A few years ago, sparked by her mom’s ALS diagnosis, Renee King set out to change the world by building an artificial intelligence platform that would help improve disabled people’s quality of life. While she still believes the idea was solid, it failed when she couldn’t secure funding. This experience inspired Renee to find another opportunity that serves a real need and honors her mom: she started a community capital platform to ensure that local Black founders and black-owned businesses didn’t face the same issue raising capital.
“As I meet dozens of founders, I learn how much we have in common. Nearly all are passionate, under-resourced, and need more sleep. Luckily, affordable digital tools and services exist to help them power operations, efficiency, and growth on a tight budget,” says Renee.
Her team advises all their founders to take full advantage of free and low-cost digital tools. Google Workspace includes email, documents, spreadsheets, chat, and video chat, and it’s virtually free. Facebook and Instagram offer free business accounts that can be great marketing and e-commerce engines. TikTok generates new customers and revenue. They’ve also encouraged founders to optimize their social media presence by connecting with influencers to promote their products and services. And the combinations of Facebook/Instagram and Google Maps/Search deliver extraordinary value to small businesses.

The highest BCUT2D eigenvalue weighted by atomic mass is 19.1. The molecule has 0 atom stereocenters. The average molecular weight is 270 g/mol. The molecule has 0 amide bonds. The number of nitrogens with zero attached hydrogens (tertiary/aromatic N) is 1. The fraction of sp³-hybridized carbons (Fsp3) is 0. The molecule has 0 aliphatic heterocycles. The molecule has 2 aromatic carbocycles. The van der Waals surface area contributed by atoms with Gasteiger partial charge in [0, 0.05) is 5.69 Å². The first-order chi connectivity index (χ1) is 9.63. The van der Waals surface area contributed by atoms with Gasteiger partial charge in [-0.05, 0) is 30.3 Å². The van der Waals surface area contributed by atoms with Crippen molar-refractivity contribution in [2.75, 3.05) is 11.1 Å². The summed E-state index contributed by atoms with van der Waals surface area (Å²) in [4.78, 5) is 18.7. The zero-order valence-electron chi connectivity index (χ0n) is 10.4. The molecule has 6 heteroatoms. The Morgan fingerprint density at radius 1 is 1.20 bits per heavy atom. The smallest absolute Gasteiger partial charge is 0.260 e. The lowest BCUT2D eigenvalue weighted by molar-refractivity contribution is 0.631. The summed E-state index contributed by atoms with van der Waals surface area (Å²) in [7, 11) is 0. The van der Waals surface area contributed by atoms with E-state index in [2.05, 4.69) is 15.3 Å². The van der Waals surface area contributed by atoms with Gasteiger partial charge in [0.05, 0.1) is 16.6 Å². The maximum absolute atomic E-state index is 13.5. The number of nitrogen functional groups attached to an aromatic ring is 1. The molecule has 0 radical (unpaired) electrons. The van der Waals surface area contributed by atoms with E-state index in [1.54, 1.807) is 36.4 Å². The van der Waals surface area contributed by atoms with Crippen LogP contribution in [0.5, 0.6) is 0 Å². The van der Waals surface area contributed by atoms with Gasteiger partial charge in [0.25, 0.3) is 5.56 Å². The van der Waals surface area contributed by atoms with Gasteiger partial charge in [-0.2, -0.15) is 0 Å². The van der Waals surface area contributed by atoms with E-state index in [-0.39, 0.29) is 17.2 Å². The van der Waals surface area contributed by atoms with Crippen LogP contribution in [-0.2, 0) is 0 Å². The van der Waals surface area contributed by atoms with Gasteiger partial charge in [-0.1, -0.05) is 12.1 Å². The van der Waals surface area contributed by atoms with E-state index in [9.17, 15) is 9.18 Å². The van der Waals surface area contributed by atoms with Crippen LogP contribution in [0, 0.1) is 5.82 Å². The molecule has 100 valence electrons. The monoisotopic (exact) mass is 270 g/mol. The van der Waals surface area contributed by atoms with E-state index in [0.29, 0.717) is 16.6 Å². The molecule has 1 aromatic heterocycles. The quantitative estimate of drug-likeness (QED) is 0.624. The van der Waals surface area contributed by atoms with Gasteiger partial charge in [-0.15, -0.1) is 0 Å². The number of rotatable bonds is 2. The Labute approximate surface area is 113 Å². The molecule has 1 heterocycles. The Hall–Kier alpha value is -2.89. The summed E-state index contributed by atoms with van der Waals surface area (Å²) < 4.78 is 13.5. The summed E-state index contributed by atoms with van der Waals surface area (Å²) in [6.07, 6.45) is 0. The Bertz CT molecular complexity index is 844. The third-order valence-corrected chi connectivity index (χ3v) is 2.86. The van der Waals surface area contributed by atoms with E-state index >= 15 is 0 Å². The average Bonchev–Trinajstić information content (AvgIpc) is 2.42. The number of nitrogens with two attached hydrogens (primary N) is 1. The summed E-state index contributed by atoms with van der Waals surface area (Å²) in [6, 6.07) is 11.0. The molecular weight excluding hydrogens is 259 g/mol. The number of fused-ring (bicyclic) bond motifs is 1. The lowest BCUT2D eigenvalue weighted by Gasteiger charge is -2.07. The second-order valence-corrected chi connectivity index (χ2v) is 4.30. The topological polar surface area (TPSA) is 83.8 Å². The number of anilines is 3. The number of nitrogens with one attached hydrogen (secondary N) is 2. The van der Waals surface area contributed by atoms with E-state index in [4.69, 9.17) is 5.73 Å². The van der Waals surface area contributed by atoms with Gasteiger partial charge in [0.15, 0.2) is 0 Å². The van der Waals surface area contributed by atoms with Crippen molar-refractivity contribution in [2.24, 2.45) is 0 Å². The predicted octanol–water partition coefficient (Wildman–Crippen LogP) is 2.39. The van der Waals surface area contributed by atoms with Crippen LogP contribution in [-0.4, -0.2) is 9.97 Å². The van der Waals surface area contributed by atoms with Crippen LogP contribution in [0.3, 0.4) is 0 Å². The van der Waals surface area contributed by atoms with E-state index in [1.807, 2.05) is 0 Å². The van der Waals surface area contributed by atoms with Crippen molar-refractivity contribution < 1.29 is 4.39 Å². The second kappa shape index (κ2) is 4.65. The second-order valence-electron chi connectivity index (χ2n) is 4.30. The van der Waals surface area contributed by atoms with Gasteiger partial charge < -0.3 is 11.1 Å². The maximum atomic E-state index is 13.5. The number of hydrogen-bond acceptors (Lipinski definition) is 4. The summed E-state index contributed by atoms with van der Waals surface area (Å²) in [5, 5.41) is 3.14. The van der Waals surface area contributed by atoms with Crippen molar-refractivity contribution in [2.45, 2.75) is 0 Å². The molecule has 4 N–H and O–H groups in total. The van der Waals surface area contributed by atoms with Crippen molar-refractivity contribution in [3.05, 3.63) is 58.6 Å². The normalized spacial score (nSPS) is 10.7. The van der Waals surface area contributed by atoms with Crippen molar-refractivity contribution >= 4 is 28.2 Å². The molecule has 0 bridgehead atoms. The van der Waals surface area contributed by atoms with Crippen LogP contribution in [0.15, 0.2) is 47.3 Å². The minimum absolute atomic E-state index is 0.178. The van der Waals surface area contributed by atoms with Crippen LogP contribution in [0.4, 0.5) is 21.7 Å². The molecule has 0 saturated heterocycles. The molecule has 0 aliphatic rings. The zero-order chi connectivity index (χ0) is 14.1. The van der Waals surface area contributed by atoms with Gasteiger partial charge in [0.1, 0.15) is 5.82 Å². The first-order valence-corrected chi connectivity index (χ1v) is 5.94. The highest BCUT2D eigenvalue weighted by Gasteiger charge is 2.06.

Renee has seen firsthand how digital tools and services have helped Black startups and small businesses grow. She’s worried Congress’ new efforts to pass anti-tech legislation will backfire on Black entrepreneurs who utilize digital tools from large tech companies to succeed.
“Black-owned businesses receive less than one percent of venture capital funds, and bank loans and SBA loans are still hard to get. If Congress is serious about giving black-owned businesses a fair shot at success, they should focus on making digital tools more widely available, not passing laws that make digital tools more expensive,” says Renee.